Assessing the relationship between syringe exchange, pharmacy, and street sources of accessing syringes and injection drug use behavior in a pooled nationally representative sample of people who inject drugs in the United States from 2002 to 2019

Marotta, Phillip L.; Stringer, Kristi; Beletsky, Leo; West, Brooke S.; Goddard-Eckrich, Dawn; Gilbert, Louisa; Hunt, Tim; Wu, Elwin; El-Bassel, Nabila

Provision of sterile syringes is an evidence-based strategy of reducing syringe sharing and reusing and yet, access to sterile syringes through pharmacies and syringe exchange programs (SEPs) in the United States remains inadequate. This nationally representative study examined associations between obtaining syringes from pharmacies, SEPs, and sterilizing syringes with bleach and risk of syringe borrowing, lending and reusing syringes in a pooled cross-sectional dataset of 1737 PWID from the 2002–2019 National Survey on Drug Use and Health. Logistic regression was used to produce odds ratios (OR) of the odds of injection drug behaviors after adjusting for obtaining syringes from SEPs, pharmacies, the street, and other sources and potential confounders of race, ethnicity, sex, education, and insurance coverage. Obtaining syringes through SEPs was associated with lower odds of borrowing (OR = .4, CI95% = .2, .9, p = .022) and reusing syringes (OR = .3, CI95% = .2, .6, < .001) compared to obtaining syringes on the street. Obtaining syringes from pharmacies was associated with lower odds of borrowing (OR = .5, CI95% = .3, .9, p = .037) and lending (OR = .5 CI95% = .3, .9, p = .020) syringes. Using bleach to clean syringes was associated with increased odds of borrowing (OR = 2.0, CI95% = 1.3, 3.0, p = .002), lending (OR = 2.0, CI95% = 1.3, 3.0, p = .002) and reusing syringes (OR = 2.4, CI95% = 1.6, 3.6, p < .001). Our findings support provision of syringes through pharmacies and SEPs as a gold-standard strategy of reducing sharing and reuse of syringes in the US.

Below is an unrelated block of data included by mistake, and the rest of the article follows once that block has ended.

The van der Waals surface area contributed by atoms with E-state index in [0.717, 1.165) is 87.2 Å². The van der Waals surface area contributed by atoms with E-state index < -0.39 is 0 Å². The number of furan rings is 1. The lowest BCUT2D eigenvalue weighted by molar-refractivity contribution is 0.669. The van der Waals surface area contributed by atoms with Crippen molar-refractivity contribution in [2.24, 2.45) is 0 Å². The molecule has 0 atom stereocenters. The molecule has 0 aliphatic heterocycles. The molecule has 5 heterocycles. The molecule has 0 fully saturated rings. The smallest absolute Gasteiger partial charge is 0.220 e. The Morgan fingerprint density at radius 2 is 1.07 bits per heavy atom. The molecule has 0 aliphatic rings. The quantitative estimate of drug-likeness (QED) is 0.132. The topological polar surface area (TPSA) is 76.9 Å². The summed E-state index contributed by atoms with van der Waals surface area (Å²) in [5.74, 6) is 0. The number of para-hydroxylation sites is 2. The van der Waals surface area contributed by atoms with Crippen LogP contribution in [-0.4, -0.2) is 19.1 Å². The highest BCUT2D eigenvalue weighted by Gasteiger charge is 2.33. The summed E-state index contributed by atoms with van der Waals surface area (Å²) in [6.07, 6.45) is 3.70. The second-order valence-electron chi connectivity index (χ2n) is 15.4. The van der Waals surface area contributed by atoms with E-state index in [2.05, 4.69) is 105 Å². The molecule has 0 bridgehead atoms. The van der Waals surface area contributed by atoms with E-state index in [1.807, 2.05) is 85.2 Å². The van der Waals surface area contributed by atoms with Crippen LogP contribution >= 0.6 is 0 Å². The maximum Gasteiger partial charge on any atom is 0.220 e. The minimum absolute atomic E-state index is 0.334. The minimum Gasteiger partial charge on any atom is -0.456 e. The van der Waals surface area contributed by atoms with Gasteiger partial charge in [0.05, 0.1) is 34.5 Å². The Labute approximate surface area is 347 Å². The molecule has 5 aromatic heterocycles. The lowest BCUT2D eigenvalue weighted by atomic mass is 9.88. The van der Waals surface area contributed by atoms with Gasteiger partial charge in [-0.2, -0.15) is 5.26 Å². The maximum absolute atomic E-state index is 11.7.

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Harm Reduction Journal

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August 10, 2022


People who inject drugs, Syringe access, Injection drug behavior, Syringe exchange programs, Pharmacy